According to psychologist Jonathan Fader, PhD, the key to enjoying life to the
fullest lies not in making major life changes, but in actively practicing
enjoyment of life as it currently is.
"Have a daily ritual around enjoyment: Upon waking, ask
yourself, "What do I look forward to most today." At the end of your
day, ask yourself, "What was the most enjoyable part of my day and
why?" wrote Fader in Psychology Today.
4. Spend less, save more
If your bank account is looking a little anemic after the
holiday gifts have all been purchased, you may be one of the many people who
resolve to get their financial house in order in 2018. To get you started, here
are 12 ways to reduce waste and save money every month. Ginger Dean, blogger at
Girls Just Wanna Have Funds, recommends setting a budget and then looking for
ways to cut costs. Buy and sell clothes at consignment stores, consider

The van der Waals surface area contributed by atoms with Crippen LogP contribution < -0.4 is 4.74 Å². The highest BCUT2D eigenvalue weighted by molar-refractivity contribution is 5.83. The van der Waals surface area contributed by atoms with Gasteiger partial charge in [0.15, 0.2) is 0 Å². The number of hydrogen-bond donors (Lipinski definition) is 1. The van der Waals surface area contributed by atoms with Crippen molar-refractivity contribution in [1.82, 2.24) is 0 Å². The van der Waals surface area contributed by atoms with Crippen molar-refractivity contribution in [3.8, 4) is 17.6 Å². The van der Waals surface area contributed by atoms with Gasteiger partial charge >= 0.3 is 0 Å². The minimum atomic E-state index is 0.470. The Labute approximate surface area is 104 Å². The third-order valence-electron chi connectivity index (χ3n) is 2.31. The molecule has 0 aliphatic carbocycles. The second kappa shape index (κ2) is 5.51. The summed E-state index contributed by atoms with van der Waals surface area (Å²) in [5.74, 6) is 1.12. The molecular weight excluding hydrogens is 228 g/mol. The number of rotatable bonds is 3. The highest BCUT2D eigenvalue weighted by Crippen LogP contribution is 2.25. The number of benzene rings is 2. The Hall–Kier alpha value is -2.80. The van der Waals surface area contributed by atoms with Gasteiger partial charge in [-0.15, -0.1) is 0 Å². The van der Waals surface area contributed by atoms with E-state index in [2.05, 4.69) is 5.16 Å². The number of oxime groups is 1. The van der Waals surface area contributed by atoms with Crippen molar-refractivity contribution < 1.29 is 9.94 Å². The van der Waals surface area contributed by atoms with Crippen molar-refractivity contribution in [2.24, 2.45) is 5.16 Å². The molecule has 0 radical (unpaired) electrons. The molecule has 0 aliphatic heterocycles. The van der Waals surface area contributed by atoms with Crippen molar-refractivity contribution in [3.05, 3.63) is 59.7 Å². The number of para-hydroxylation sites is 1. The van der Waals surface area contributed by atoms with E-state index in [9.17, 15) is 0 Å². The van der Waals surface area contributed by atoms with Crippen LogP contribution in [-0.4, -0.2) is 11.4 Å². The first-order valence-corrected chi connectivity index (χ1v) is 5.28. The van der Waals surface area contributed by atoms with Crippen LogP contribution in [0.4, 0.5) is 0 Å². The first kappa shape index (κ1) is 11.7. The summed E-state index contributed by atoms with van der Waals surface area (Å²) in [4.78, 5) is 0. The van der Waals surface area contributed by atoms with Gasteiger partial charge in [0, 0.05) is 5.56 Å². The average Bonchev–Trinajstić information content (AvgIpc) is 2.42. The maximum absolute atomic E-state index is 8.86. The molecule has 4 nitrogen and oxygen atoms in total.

refurbished electronics, buy produce when it's on sale, and bundle your car,
home, and life insurance. "Paying separately for auto, life, and home
insurance can get expensive. Ask your insurance agent if you will receive a
discount for bundling policies. Before renewing an insurance policy, shop
around and see if you can find the cheapest car insurance rate quotes out
there," wrote Dean in Forbes.
5. Spend more time with family and friends
Spending time with loved ones is great for your health and
well-being, so it's not surprising that many people resolve to put more effort
into nurturing their connections with family and friends. Set aside time each
week to either call or meet up with a friend or family member. Take turns
hosting dinner, or just get together for a walk. Friends far away? Set up a
weekly Skype chat instead.
6. Get organized
Getting organized is a noble goal—here are more great tips
for getting—and staying—organized. But in order to make this resolution stick,
you're going to need some concrete strategies. Nicole Anzia, founder of
Neatnik.org, recommends avoiding impulse purchases so you don't end up with
more clutter, setting aside 10 minutes each day to filed and delete old emails,
and setting up files to keep track of paperwork, such as medical bills, taxes